bits from bob....

What Do We Spend Our Time Talking About?

by Bob Young
[permission is given to reprint with credit noted]

Consider the following quote from Rachel Held Evans:

God chose not to communicate to us in bullet points, instead he is using poetry, letters, laws, prophecy, proverbs. …So often we use the Bible as a way to end a conversation when I believe it was meant to generate conversation. ...The Bible isn't a blueprint and I think that's on purpose, …we're not supposed to have everything spelled out for us, I think we're supposed to be living in community. ...We're part of this dynamic, ongoing, centuries old conversation with God and with one another precisely because the Bible is difficult to understand. And I think that's on purpose, because being a person of faith isn't about being right, it's being part of a community, it's about being in relationships. If we had a blueprint, what would we have to talk about?

You may not agree with all of the above. I do not totally agree. But the quotation raises an important question. What do we spend our lives talking about? Are we talking about the blueprint or pattern of Scripture without talking about God’s purpose? This may be a stumbling block for those who read the Bible through the lens of Restoration. Are we talking so much about the pattern that we miss the bigger picture?
For those who see in the Bible a blueprint or pattern, can we also see that the Bible fits into God’s purpose and plan to help us arrive somewhere else? Is not the ultimate eternal intent greater than merely talking about the forms? Does all our talk and discussions about the forms keep us from focusing on God’s purpose for the church and in our individual Christian lives?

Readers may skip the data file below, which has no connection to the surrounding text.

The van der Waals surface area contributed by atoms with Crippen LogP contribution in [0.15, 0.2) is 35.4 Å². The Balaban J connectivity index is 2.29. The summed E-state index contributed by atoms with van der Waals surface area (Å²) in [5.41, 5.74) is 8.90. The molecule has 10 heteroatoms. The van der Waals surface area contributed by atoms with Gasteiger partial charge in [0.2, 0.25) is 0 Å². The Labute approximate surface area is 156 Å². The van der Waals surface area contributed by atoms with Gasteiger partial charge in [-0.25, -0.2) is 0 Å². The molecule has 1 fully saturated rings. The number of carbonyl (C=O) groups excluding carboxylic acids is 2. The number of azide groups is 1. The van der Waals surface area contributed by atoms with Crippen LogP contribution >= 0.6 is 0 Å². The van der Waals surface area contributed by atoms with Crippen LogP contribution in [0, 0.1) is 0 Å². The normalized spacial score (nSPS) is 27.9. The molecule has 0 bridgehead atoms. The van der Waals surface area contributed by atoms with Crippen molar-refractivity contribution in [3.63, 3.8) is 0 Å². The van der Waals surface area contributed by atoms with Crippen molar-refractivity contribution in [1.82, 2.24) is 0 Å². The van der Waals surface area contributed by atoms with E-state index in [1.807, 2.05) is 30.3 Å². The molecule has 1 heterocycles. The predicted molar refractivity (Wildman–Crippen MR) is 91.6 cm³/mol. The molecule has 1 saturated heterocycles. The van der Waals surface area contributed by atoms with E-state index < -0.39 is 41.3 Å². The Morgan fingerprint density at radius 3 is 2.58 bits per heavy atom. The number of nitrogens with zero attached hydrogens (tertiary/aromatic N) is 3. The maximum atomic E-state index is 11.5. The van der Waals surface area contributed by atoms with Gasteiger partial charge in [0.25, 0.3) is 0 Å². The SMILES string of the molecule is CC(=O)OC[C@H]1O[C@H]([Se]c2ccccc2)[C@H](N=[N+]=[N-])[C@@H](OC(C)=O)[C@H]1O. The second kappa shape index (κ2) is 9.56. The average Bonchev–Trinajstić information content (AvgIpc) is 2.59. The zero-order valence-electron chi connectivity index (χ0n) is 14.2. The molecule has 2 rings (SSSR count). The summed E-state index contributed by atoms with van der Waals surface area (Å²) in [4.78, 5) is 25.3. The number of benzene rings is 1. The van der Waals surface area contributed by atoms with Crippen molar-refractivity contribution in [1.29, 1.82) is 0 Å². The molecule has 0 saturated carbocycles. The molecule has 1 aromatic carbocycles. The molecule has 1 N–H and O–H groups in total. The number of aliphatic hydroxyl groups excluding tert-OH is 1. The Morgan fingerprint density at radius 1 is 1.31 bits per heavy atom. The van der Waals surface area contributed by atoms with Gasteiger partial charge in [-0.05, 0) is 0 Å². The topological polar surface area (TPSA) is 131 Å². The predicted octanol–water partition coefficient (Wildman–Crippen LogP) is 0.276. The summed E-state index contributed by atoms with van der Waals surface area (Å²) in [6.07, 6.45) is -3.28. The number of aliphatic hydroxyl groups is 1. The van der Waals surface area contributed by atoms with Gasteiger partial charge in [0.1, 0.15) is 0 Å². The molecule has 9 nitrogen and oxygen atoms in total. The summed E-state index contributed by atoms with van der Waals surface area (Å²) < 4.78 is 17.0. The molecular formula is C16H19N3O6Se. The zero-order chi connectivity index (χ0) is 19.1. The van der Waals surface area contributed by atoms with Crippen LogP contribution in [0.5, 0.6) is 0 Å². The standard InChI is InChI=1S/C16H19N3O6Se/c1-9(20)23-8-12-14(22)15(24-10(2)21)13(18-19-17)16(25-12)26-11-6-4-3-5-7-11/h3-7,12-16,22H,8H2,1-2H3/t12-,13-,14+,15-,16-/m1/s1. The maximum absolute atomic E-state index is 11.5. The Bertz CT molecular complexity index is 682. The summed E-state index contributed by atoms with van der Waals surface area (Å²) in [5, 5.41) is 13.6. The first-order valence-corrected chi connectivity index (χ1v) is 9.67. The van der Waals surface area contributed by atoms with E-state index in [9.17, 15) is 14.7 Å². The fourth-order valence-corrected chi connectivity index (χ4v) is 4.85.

The forms are not wrong; I affirm that they are essential. That issue is settled both in the Old Testament and in the New Testament. But the real stuff is not in the forms, but in where the forms are supposed to take us. The real purpose of God is function, so that the church works. Our focus on forms has sometimes led to a powerless Christianity that works more on checklist than commitment. Some focus on the minimum rather than the maximum. Discipleship is not a barely but an abundantly.

I am sure church history includes faithful disciples who focused almost exclusively on the forms (blueprint or pattern). I wonder, however, if discipleship is not more natural (and easier) if we see in the forms the purpose of God that the church work together in community and mutual edification, each member participating fully in the work. The solution may not be more moralizing which tends to focus on what we ought to do. The solution may be developing a passion for what God is trying to do. The solution may be in an expanded vision of all God has in store for those who faithfully follow Jesus as disciples—those who seek to be imitators of a life more than keepers of a law.

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Last updated November 6, 2012